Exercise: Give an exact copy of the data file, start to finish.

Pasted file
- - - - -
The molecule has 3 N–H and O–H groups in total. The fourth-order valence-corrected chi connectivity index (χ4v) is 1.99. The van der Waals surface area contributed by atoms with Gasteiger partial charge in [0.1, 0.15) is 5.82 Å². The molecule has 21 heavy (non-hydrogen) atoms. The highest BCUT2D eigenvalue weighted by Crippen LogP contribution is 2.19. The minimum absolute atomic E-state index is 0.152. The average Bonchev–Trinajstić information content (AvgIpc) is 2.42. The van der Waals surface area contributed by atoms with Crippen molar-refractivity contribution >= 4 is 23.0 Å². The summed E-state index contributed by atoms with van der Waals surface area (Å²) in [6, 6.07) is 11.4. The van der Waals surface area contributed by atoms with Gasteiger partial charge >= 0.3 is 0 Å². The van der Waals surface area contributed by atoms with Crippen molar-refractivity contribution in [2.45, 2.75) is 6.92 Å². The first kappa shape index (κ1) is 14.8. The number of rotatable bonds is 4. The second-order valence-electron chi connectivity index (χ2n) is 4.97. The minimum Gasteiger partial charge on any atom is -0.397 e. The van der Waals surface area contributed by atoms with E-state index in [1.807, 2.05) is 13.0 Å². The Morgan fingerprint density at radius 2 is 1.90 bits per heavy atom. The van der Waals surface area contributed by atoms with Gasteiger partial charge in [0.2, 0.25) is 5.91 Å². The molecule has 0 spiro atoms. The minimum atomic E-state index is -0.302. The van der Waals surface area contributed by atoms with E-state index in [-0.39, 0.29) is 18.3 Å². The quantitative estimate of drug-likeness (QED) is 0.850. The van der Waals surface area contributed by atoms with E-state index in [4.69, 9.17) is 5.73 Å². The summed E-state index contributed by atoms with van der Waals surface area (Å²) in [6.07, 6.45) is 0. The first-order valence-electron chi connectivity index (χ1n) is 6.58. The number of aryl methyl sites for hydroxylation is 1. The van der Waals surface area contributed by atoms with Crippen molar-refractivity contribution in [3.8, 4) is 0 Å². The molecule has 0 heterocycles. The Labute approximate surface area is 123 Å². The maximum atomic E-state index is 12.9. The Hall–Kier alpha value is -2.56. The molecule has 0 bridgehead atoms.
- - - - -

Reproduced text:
The molecule has 3 N–H and O–H groups in total. The fourth-order valence-corrected chi connectivity index (χ4v) is 1.99. The van der Waals surface area contributed by atoms with Gasteiger partial charge in [0.1, 0.15) is 5.82 Å². The molecule has 21 heavy (non-hydrogen) atoms. The highest BCUT2D eigenvalue weighted by Crippen LogP contribution is 2.19. The minimum absolute atomic E-state index is 0.152. The average Bonchev–Trinajstić information content (AvgIpc) is 2.42. The van der Waals surface area contributed by atoms with Crippen molar-refractivity contribution >= 4 is 23.0 Å². The summed E-state index contributed by atoms with van der Waals surface area (Å²) in [6, 6.07) is 11.4. The van der Waals surface area contributed by atoms with Gasteiger partial charge >= 0.3 is 0 Å². The van der Waals surface area contributed by atoms with Crippen molar-refractivity contribution in [2.45, 2.75) is 6.92 Å². The first kappa shape index (κ1) is 14.8. The number of rotatable bonds is 4. The second-order valence-electron chi connectivity index (χ2n) is 4.97. The minimum Gasteiger partial charge on any atom is -0.397 e. The van der Waals surface area contributed by atoms with E-state index in [1.807, 2.05) is 13.0 Å². The Morgan fingerprint density at radius 2 is 1.90 bits per heavy atom. The van der Waals surface area contributed by atoms with Gasteiger partial charge in [0.2, 0.25) is 5.91 Å². The molecule has 0 spiro atoms. The minimum atomic E-state index is -0.302. The van der Waals surface area contributed by atoms with E-state index in [-0.39, 0.29) is 18.3 Å². The quantitative estimate of drug-likeness (QED) is 0.850. The van der Waals surface area contributed by atoms with E-state index in [4.69, 9.17) is 5.73 Å². The summed E-state index contributed by atoms with van der Waals surface area (Å²) in [6.07, 6.45) is 0. The first-order valence-electron chi connectivity index (χ1n) is 6.58. The number of aryl methyl sites for hydroxylation is 1. The van der Waals surface area contributed by atoms with Crippen molar-refractivity contribution in [3.8, 4) is 0 Å². The molecule has 0 heterocycles. The Labute approximate surface area is 123 Å². The maximum atomic E-state index is 12.9. The Hall–Kier alpha value is -2.56. The molecule has 0 bridgehead atoms.